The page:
As a small business owner, you're used to being a Jack-of-all-trades, working long hours, and digging deep to get things done. Whether you want to admit it or not, during the holiday season you might need some extra help to fulfill all of those rush orders, take care of seasonal clients, and keep up with the demands of the busy holiday season.
Develop a Seasonal Hiring Strategy
It's easy to say you need additional help during the holidays, but narrowing down the specifics around what kind of help you need, how much, and for long takes some planning.
Think about what's needed to keep your small business running smoothly during the holiday season. Do you need an extra set of hands to pick and pack orders, want someone to staff an extra cash station, or would like to add another delivery driver to your roster?
Defining the details around what you want your seasonal staff to do, the hours you need to be covered, and the specific skills that are required are key to both recruiting high-quality candidates and maximizing the return on investment you'll get from the extra help.
Seasonal Employee or Contractor?
How you classify your holiday help can have a big impact on the amount of time and money that you spend to onboard seasonal workers.
In many cases, using an independent contractor is to your advantage as a small business owner, especially when you are clear about exactly what you want your holiday help to do. This approach avoids the need to list the contractor on your company payroll, which can mean lower costs related to payroll processing and deductions. However, you may want to check your local labor laws to verify the ins-and-outs of using a contractor vs. hiring a temp employee.
Create a Clear Job Description
Job-seekers want to know exactly what they're getting into, especially when it comes to short-term employment. Make a clear, bulleted list that details what workers will be doing, for how long, and under what conditions. What are the hours of work? Will your temp be lifting heavy boxes, standing for extended periods of time, or working in the cold?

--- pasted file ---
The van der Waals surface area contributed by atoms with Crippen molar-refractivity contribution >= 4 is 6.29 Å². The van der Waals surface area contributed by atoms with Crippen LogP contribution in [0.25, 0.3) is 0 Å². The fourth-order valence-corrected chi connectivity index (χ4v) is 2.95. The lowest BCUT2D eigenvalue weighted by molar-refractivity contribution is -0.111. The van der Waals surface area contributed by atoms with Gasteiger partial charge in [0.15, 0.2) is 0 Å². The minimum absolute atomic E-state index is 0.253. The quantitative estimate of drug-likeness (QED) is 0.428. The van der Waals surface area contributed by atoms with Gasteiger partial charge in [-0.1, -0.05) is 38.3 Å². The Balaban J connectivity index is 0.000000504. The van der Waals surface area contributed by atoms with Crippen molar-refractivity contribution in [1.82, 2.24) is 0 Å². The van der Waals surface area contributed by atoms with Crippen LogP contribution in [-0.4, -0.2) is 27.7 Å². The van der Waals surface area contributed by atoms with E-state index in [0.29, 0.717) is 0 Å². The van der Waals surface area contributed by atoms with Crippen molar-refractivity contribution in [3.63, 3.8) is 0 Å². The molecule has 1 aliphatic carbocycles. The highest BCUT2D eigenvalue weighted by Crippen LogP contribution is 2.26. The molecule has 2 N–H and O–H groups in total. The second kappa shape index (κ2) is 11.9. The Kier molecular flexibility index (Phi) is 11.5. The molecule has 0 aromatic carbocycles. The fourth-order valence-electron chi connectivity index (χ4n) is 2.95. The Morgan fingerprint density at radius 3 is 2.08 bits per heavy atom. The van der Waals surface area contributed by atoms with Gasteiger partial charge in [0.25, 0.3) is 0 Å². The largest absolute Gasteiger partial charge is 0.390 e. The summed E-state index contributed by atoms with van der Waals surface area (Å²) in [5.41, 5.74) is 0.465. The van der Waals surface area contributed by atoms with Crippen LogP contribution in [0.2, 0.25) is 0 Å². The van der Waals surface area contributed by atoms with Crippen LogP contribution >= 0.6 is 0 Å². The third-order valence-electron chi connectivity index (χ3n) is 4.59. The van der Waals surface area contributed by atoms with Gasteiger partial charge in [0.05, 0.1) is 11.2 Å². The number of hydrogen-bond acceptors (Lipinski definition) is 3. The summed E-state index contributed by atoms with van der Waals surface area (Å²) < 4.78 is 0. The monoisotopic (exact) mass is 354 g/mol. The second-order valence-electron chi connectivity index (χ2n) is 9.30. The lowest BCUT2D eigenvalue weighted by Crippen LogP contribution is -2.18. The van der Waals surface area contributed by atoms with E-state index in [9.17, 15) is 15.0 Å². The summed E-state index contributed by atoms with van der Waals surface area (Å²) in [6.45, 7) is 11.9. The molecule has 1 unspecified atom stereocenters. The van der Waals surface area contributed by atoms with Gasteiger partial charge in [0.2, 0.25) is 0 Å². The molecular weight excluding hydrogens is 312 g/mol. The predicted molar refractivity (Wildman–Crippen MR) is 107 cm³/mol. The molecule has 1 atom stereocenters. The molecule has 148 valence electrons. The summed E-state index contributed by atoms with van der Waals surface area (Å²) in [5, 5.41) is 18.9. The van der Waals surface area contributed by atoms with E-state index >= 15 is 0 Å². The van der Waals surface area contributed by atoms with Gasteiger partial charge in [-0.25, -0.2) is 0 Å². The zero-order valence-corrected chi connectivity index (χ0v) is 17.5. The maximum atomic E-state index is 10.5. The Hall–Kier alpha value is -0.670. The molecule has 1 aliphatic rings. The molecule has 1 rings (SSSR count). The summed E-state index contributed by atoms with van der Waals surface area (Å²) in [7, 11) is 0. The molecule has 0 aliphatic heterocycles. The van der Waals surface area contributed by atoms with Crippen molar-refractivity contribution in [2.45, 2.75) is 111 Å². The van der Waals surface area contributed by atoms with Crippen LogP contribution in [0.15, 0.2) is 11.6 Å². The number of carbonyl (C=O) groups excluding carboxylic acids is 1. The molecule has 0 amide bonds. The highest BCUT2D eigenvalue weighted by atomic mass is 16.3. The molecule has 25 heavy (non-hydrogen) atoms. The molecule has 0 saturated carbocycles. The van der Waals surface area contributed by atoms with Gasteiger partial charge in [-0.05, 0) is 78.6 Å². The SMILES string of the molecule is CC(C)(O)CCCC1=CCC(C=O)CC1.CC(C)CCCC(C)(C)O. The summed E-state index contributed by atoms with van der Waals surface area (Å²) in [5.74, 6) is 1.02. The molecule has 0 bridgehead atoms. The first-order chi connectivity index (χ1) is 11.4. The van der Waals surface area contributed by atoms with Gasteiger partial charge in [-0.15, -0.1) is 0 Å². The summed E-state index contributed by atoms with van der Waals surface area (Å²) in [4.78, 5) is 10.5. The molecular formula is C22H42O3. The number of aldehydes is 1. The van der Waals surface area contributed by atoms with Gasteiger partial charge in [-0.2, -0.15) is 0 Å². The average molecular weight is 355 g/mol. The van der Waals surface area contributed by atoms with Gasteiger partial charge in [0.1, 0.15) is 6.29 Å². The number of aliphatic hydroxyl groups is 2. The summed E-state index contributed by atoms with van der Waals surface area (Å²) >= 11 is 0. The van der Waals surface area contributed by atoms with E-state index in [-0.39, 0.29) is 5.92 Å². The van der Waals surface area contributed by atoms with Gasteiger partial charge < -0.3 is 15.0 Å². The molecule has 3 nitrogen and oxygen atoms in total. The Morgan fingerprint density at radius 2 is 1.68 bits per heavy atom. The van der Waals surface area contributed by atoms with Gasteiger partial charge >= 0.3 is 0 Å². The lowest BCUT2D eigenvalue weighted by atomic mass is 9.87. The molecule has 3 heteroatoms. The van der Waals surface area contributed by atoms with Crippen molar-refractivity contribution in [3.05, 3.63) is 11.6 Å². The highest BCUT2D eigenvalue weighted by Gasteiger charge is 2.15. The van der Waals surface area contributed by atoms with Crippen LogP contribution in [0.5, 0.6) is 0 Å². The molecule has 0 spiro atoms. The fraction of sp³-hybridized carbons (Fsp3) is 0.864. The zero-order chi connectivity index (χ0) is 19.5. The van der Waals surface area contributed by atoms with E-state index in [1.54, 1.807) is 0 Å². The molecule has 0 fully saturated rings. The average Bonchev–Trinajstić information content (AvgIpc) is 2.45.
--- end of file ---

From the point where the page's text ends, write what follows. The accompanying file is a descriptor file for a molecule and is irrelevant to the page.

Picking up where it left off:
The more detail you can include in your job description, the better the chances are of connecting with a qualified candidate. More importantly, a detailed outline of the tasks you expect your holiday workers to perform can go a long way towards reducing any misunderstandings and issues that might arise during their time with your company.
Contact Former Staff Members First
If you have hired seasonal workers in the past who you were happy with, start your recruitment efforts by contacting them first. Not only does this mean you could onboard an employee who has a proven track record with your company, but if you're hiring more than one temp, you could ask past employees to recruit family members, classmates and friends as well.
Use Your Social Media Feed to Find Extra Holiday Help
Social media is quickly becoming one of the most popular places to find employees, so it simply makes sense to post your holiday vacancies on your Facebook page, Twitter feed, and other social media sites. Better yet, because social media algorithms are usually geo-targeted, you'll be able to hone in on prospective employees in your area.
Remember to make your post 'shareable' so that your audience can spread the word to their contacts.
Target High Schools and Colleges
Students are often the ones who fill holiday positions, thanks to the fact that school breaks coincide with the busiest times at retail outlets, restaurants, and other small businesses.
Contact your local colleges and high schools to see if there is a job board where you can post your job opening, and don't forget to post an ad in your storefront window as well.
Consider Older Workers
Think about posting a job ad at your local senior center, retirement community, or another place where seniors are likely to spot it. Many retirees welcome the chance to earn a few extra dollars over the holiday season, and chances are good you may even find a temp employee who has extensive experience in your industry.
Offer Special Perks
If you can't afford to pay premium wages to your holiday employees, think of other ways to make it enticing for someone to spend the festive season working with your small business.
Things like special employee discounts on products and services, company 'swag', and even free merchandise can help boost your recruitment efforts and incentivize your temps to seek out short-term work with your business. Consider including a bonus for employees who stay on to the end of the holiday season as a way to discourage your holiday help from quitting before the busy time is over.